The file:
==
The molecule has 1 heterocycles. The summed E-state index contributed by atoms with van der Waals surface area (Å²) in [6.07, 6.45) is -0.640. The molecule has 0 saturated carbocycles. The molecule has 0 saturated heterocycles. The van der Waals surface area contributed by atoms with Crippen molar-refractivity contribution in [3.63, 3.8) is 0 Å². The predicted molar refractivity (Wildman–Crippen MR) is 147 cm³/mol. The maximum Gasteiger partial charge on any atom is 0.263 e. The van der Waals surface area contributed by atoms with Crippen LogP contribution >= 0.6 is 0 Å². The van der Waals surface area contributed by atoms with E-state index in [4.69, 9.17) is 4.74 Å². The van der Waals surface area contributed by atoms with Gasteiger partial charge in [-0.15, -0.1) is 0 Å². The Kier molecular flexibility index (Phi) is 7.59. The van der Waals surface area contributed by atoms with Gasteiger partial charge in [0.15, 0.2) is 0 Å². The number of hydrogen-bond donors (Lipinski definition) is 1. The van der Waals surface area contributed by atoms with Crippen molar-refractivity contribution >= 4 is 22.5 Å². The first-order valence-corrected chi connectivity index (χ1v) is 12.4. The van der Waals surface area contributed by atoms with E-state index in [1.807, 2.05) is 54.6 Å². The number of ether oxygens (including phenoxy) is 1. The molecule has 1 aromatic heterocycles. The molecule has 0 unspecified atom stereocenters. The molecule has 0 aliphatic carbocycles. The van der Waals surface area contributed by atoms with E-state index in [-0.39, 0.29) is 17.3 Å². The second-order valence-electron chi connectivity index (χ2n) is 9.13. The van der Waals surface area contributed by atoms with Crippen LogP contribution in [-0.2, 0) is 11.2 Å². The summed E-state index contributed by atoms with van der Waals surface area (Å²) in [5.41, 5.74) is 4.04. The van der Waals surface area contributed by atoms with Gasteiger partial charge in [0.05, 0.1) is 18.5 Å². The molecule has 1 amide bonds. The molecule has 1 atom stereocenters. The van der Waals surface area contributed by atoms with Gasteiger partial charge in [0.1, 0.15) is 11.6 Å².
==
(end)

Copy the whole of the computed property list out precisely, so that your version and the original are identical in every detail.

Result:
The molecule has 1 heterocycles. The summed E-state index contributed by atoms with van der Waals surface area (Å²) in [6.07, 6.45) is -0.640. The molecule has 0 saturated carbocycles. The molecule has 0 saturated heterocycles. The van der Waals surface area contributed by atoms with Crippen molar-refractivity contribution in [3.63, 3.8) is 0 Å². The predicted molar refractivity (Wildman–Crippen MR) is 147 cm³/mol. The maximum Gasteiger partial charge on any atom is 0.263 e. The van der Waals surface area contributed by atoms with Crippen LogP contribution >= 0.6 is 0 Å². The van der Waals surface area contributed by atoms with E-state index in [4.69, 9.17) is 4.74 Å². The van der Waals surface area contributed by atoms with Gasteiger partial charge in [-0.15, -0.1) is 0 Å². The Kier molecular flexibility index (Phi) is 7.59. The van der Waals surface area contributed by atoms with Gasteiger partial charge in [0.15, 0.2) is 0 Å². The number of hydrogen-bond donors (Lipinski definition) is 1. The van der Waals surface area contributed by atoms with Crippen molar-refractivity contribution >= 4 is 22.5 Å². The first-order valence-corrected chi connectivity index (χ1v) is 12.4. The van der Waals surface area contributed by atoms with E-state index in [1.807, 2.05) is 54.6 Å². The number of ether oxygens (including phenoxy) is 1. The molecule has 1 aromatic heterocycles. The molecule has 0 unspecified atom stereocenters. The molecule has 0 aliphatic carbocycles. The van der Waals surface area contributed by atoms with E-state index in [-0.39, 0.29) is 17.3 Å². The second-order valence-electron chi connectivity index (χ2n) is 9.13. The van der Waals surface area contributed by atoms with Crippen LogP contribution in [-0.2, 0) is 11.2 Å². The summed E-state index contributed by atoms with van der Waals surface area (Å²) in [5.41, 5.74) is 4.04. The van der Waals surface area contributed by atoms with Gasteiger partial charge in [0.05, 0.1) is 18.5 Å². The molecule has 1 amide bonds. The molecule has 1 atom stereocenters. The van der Waals surface area contributed by atoms with Gasteiger partial charge in [0.1, 0.15) is 11.6 Å².